All About Lambda Carrageenan

Carrageenan is one of the most popular additives there is to food. Given this, it’s not uncommon to find so many researches which aim to explain the characteristics there is to carrageenan, and what makes it a popular ingredient in food and in many other substances. Carrageenan side effects is one of the topics which has also been discussed, but most of the research materials which particularly deal with carrageenan include the three different types of carrageenan, specifically Kappa, Iota, and Lambda.

Despite all three being classified as carrageenan, they too have unique properties with respect to each other, and each one is worth having an in-depth view of. Lambda Carrageenan is one of the three major types, which will be talked about on this article.

What makes Lambda Carrageenan Different?

In terms of its chemical structure, it is a naturally occurring hydrocolloid, which is obtained by processing a type of red seaweed which is specially obtained in the North Atlantic. This is a complex type of sugar, a polysaccharide, specifically which has molecules that consist of three sulphur atoms combined with a single disaccharide molecule. This particular molecular structure of Lambda Carrageenan makes it non prone to gelling, which is exhibited by the other two carrageenan types, specifically iota and kappa. The reason why it does not solidify or gel is simply because the Lambda carrageenan molecules are well capable of flexing itself in helical structures.


What is it used for?

If you like the creamy mouth feel which is often found in milk, and if you find yourself tasting the exact same thing when drinking non-dairy alternatives to it, such as soymilk and almond milk, this is due to the presence of carrageenan. The reason why you’re able to feel it is because Iota Carrageenan has a melting point with similar temperatures as that of inside your mouth. It gives a “body” to liquid products which makes it more visually attractive and palatable. Also, given this unique property, it could also be purchased in supply shops and be used as an additive to certain recipes you yourself could make in the comfort of your own home.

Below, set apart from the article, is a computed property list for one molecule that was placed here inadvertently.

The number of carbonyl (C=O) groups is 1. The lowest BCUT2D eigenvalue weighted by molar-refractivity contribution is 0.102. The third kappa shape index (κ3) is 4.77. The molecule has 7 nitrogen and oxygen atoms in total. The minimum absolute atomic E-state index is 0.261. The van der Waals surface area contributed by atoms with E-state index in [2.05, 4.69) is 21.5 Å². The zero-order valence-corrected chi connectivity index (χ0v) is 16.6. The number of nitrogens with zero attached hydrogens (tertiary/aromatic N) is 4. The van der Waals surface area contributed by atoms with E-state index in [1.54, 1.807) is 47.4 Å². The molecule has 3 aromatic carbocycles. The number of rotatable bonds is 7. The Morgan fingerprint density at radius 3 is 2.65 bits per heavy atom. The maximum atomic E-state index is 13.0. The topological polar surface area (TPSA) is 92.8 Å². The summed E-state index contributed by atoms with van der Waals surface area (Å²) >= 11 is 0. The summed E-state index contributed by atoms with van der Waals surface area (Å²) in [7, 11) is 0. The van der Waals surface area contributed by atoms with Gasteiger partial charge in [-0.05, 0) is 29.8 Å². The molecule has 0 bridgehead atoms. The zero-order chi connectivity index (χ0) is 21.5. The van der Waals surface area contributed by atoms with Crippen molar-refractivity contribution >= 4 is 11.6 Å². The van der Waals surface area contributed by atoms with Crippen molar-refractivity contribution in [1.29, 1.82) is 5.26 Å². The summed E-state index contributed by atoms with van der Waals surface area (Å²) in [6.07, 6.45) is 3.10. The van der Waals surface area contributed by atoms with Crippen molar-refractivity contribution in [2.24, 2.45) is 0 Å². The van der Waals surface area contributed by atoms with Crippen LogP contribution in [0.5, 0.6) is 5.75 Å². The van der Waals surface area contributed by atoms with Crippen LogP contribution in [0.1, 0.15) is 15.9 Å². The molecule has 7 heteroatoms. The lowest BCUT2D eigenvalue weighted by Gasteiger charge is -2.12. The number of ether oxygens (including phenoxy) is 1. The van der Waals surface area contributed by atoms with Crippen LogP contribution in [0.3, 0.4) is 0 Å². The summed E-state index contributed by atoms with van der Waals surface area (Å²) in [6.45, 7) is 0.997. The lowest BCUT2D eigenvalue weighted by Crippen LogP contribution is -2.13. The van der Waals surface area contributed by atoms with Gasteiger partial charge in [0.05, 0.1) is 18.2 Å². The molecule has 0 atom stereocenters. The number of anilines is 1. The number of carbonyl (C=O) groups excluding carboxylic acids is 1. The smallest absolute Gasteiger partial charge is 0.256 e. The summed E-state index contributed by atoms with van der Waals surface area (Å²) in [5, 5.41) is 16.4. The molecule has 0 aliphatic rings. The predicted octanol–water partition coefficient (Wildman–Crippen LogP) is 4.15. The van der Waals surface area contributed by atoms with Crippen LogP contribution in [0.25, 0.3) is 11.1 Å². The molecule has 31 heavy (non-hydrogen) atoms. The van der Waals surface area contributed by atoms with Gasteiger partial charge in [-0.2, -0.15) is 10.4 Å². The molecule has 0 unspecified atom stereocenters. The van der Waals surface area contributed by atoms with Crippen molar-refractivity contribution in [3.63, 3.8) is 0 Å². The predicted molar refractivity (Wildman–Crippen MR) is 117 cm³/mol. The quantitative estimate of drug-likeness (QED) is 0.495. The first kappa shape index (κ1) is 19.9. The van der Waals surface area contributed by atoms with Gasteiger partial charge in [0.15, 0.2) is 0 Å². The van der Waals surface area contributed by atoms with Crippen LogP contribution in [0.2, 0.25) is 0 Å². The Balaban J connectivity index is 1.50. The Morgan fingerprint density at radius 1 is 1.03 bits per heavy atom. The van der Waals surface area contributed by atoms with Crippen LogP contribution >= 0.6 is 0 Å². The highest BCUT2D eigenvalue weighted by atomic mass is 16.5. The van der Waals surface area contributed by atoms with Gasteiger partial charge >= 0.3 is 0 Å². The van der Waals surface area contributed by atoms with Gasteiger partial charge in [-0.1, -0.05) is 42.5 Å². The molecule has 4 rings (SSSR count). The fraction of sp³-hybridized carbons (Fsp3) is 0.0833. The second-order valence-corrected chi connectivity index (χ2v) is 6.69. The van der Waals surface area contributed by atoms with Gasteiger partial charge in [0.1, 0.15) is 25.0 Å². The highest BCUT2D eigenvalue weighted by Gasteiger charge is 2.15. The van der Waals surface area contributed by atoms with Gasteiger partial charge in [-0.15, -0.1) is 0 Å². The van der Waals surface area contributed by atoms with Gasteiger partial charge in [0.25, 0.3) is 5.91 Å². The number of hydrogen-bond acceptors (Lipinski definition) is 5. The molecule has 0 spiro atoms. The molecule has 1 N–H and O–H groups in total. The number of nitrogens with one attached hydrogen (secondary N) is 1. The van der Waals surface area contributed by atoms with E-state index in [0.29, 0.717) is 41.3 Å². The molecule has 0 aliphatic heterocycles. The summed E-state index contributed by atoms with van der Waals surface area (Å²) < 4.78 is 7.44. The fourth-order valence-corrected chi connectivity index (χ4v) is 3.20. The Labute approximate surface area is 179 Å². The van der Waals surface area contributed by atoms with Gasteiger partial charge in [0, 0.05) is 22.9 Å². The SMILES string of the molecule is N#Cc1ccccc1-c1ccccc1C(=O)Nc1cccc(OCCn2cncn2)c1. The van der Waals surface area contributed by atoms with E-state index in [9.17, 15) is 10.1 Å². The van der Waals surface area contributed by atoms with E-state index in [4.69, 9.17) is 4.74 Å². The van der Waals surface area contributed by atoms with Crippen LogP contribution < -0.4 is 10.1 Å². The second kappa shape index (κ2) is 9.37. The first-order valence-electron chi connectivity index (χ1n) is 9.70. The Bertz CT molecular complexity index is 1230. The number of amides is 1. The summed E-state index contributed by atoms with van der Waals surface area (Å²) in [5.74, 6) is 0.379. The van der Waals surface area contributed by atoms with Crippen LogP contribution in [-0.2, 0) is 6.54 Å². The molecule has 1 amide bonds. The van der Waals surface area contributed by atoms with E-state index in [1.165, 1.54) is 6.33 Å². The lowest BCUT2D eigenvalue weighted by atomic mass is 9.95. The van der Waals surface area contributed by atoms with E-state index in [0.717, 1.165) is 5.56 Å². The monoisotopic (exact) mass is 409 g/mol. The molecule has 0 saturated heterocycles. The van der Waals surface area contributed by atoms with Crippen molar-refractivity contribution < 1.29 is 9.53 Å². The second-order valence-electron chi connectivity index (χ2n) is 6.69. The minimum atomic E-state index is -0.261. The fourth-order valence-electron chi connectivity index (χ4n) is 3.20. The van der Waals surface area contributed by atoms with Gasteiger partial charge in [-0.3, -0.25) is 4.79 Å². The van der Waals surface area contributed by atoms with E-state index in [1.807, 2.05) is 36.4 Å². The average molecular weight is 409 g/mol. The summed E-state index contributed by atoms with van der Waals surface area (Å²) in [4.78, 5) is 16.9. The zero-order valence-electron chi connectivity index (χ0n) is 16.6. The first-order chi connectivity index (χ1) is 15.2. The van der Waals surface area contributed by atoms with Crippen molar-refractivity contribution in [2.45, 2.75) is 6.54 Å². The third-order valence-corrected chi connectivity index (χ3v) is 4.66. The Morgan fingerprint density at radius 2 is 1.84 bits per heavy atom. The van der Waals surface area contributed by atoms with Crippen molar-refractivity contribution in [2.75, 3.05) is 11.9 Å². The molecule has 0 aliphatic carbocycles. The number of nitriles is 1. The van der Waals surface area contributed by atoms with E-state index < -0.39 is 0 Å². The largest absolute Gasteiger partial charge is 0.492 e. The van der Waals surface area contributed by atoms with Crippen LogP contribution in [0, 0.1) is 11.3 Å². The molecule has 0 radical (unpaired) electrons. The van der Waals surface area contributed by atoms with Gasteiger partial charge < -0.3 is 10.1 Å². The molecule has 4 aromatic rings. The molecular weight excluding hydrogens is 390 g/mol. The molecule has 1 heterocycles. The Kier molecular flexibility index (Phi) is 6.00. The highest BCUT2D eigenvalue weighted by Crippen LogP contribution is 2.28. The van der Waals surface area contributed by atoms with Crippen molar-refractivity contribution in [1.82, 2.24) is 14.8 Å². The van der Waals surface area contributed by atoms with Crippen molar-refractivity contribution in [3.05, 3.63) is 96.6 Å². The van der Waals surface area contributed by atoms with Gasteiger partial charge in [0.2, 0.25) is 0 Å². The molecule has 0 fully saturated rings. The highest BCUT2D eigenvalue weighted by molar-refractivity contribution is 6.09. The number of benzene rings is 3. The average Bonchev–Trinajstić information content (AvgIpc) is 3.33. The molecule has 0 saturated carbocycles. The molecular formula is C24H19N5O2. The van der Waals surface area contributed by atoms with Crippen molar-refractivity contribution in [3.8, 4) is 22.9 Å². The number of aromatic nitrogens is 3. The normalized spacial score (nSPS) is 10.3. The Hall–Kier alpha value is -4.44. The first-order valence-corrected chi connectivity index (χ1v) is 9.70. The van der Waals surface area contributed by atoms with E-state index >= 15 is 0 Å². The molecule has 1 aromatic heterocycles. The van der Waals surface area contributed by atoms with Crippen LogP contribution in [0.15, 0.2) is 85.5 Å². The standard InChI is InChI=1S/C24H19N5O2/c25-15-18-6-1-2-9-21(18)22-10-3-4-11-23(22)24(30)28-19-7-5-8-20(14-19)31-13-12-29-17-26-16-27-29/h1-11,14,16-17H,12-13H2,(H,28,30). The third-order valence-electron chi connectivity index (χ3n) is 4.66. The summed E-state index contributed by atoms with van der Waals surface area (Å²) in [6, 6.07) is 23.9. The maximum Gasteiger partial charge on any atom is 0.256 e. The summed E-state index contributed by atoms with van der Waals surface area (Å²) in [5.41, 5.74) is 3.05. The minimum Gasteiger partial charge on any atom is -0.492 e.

Where is it found?

Given that it does not gel nor solidify, Lambda carrageenan, therefore, is found in a lot of liquid products. Apart from both the non-dairy alternatives to milk and the commercially available powdered variety, it is also used commonly as an ingredient in eggnogs, egg-white hollandaise, non-dairy gelato and ice cream, and sherbet.


Where does it come from?

The extraction of Lambda carrageenan is identical to other methods of carrageenan extraction for other types. The most common species from which it is extracted include E. Cottonii and E. Spinosum, which are harvested from the seas, and then cleaned, dried, undergoes a grinding process, gets sifted, and then washed clean again. Alkali, such as KCl are then used to break down the cellulose to extract the carrageenan, and then made into a concentrate using either distillation or evaporation.

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